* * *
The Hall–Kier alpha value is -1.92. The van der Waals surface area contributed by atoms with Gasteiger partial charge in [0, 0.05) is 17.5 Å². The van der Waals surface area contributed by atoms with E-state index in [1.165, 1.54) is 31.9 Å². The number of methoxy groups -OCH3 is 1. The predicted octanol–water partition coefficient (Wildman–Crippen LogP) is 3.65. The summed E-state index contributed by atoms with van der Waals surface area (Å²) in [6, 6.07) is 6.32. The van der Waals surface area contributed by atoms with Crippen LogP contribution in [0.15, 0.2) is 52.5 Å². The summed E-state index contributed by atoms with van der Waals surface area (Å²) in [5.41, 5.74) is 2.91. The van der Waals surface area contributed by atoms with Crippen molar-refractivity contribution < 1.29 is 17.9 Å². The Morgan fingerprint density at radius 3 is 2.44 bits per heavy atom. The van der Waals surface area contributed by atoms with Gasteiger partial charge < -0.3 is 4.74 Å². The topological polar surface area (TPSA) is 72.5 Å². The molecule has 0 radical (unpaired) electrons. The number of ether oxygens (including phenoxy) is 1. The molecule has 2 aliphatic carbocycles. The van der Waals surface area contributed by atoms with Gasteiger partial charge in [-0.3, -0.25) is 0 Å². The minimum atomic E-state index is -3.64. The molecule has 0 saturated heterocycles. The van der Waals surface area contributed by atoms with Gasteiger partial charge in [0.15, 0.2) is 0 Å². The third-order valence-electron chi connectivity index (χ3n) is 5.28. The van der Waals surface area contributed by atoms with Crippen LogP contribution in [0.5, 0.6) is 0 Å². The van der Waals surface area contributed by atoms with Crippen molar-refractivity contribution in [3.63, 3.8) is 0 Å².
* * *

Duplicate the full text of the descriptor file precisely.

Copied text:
The Hall–Kier alpha value is -1.92. The van der Waals surface area contributed by atoms with Gasteiger partial charge in [0, 0.05) is 17.5 Å². The van der Waals surface area contributed by atoms with E-state index in [1.165, 1.54) is 31.9 Å². The number of methoxy groups -OCH3 is 1. The predicted octanol–water partition coefficient (Wildman–Crippen LogP) is 3.65. The summed E-state index contributed by atoms with van der Waals surface area (Å²) in [6, 6.07) is 6.32. The van der Waals surface area contributed by atoms with Crippen LogP contribution in [0.15, 0.2) is 52.5 Å². The summed E-state index contributed by atoms with van der Waals surface area (Å²) in [5.41, 5.74) is 2.91. The van der Waals surface area contributed by atoms with Crippen molar-refractivity contribution < 1.29 is 17.9 Å². The Morgan fingerprint density at radius 3 is 2.44 bits per heavy atom. The van der Waals surface area contributed by atoms with Gasteiger partial charge < -0.3 is 4.74 Å². The topological polar surface area (TPSA) is 72.5 Å². The molecule has 0 radical (unpaired) electrons. The number of ether oxygens (including phenoxy) is 1. The molecule has 2 aliphatic carbocycles. The van der Waals surface area contributed by atoms with Gasteiger partial charge in [-0.3, -0.25) is 0 Å². The minimum atomic E-state index is -3.64. The molecule has 0 saturated heterocycles. The van der Waals surface area contributed by atoms with Gasteiger partial charge in [0.15, 0.2) is 0 Å². The third-order valence-electron chi connectivity index (χ3n) is 5.28. The van der Waals surface area contributed by atoms with Crippen LogP contribution in [0.5, 0.6) is 0 Å². The van der Waals surface area contributed by atoms with Crippen molar-refractivity contribution in [3.63, 3.8) is 0 Å².